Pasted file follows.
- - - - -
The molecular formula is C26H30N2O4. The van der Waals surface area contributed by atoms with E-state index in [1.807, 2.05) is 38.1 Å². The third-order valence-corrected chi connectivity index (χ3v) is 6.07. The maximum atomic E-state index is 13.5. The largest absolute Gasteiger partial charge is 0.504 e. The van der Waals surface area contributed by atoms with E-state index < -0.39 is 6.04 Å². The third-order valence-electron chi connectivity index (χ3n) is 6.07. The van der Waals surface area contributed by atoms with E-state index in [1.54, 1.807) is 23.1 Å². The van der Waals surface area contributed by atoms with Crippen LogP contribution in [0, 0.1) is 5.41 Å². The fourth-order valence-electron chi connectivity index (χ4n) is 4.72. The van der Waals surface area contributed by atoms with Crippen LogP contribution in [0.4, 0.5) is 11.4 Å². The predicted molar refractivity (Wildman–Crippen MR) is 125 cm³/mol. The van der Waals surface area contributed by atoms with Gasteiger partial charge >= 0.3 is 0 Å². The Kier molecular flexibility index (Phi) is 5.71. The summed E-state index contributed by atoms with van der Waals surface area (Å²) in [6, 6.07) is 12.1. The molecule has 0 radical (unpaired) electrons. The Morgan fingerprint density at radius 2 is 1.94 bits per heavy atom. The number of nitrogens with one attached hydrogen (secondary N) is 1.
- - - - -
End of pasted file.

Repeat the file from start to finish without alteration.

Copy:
The molecular formula is C26H30N2O4. The van der Waals surface area contributed by atoms with E-state index in [1.807, 2.05) is 38.1 Å². The third-order valence-corrected chi connectivity index (χ3v) is 6.07. The maximum atomic E-state index is 13.5. The largest absolute Gasteiger partial charge is 0.504 e. The van der Waals surface area contributed by atoms with E-state index < -0.39 is 6.04 Å². The third-order valence-electron chi connectivity index (χ3n) is 6.07. The van der Waals surface area contributed by atoms with E-state index in [1.54, 1.807) is 23.1 Å². The van der Waals surface area contributed by atoms with Crippen LogP contribution in [0, 0.1) is 5.41 Å². The fourth-order valence-electron chi connectivity index (χ4n) is 4.72. The van der Waals surface area contributed by atoms with Crippen LogP contribution in [0.4, 0.5) is 11.4 Å². The predicted molar refractivity (Wildman–Crippen MR) is 125 cm³/mol. The van der Waals surface area contributed by atoms with Gasteiger partial charge >= 0.3 is 0 Å². The Kier molecular flexibility index (Phi) is 5.71. The summed E-state index contributed by atoms with van der Waals surface area (Å²) in [6, 6.07) is 12.1. The molecule has 0 radical (unpaired) electrons. The Morgan fingerprint density at radius 2 is 1.94 bits per heavy atom. The number of nitrogens with one attached hydrogen (secondary N) is 1.